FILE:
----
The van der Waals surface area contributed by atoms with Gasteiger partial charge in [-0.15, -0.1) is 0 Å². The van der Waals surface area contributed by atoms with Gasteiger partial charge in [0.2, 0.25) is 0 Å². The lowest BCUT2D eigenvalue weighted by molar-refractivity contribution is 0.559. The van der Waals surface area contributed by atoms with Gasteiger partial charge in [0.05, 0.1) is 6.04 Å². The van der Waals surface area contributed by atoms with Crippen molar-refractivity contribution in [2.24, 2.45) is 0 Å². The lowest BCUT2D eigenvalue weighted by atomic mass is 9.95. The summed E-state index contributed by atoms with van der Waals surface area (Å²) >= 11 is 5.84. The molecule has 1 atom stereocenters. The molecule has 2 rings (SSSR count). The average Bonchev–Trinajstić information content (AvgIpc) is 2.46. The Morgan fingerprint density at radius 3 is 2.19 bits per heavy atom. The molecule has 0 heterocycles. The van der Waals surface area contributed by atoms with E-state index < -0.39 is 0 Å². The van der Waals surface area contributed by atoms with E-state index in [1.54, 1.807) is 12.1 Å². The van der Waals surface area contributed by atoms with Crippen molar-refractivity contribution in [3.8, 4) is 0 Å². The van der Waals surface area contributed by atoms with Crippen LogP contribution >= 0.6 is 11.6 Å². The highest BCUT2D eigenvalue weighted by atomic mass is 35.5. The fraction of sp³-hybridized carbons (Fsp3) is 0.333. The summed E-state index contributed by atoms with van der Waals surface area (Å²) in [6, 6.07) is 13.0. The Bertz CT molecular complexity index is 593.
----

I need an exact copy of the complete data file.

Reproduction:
The van der Waals surface area contributed by atoms with Gasteiger partial charge in [-0.15, -0.1) is 0 Å². The van der Waals surface area contributed by atoms with Gasteiger partial charge in [0.2, 0.25) is 0 Å². The lowest BCUT2D eigenvalue weighted by molar-refractivity contribution is 0.559. The van der Waals surface area contributed by atoms with Gasteiger partial charge in [0.05, 0.1) is 6.04 Å². The van der Waals surface area contributed by atoms with Crippen molar-refractivity contribution in [2.24, 2.45) is 0 Å². The lowest BCUT2D eigenvalue weighted by atomic mass is 9.95. The summed E-state index contributed by atoms with van der Waals surface area (Å²) >= 11 is 5.84. The molecule has 1 atom stereocenters. The molecule has 2 rings (SSSR count). The average Bonchev–Trinajstić information content (AvgIpc) is 2.46. The Morgan fingerprint density at radius 3 is 2.19 bits per heavy atom. The molecule has 0 heterocycles. The van der Waals surface area contributed by atoms with E-state index < -0.39 is 0 Å². The van der Waals surface area contributed by atoms with E-state index in [1.54, 1.807) is 12.1 Å². The van der Waals surface area contributed by atoms with Crippen molar-refractivity contribution in [3.8, 4) is 0 Å². The van der Waals surface area contributed by atoms with Crippen LogP contribution >= 0.6 is 11.6 Å². The highest BCUT2D eigenvalue weighted by atomic mass is 35.5. The fraction of sp³-hybridized carbons (Fsp3) is 0.333. The summed E-state index contributed by atoms with van der Waals surface area (Å²) in [6, 6.07) is 13.0. The Bertz CT molecular complexity index is 593.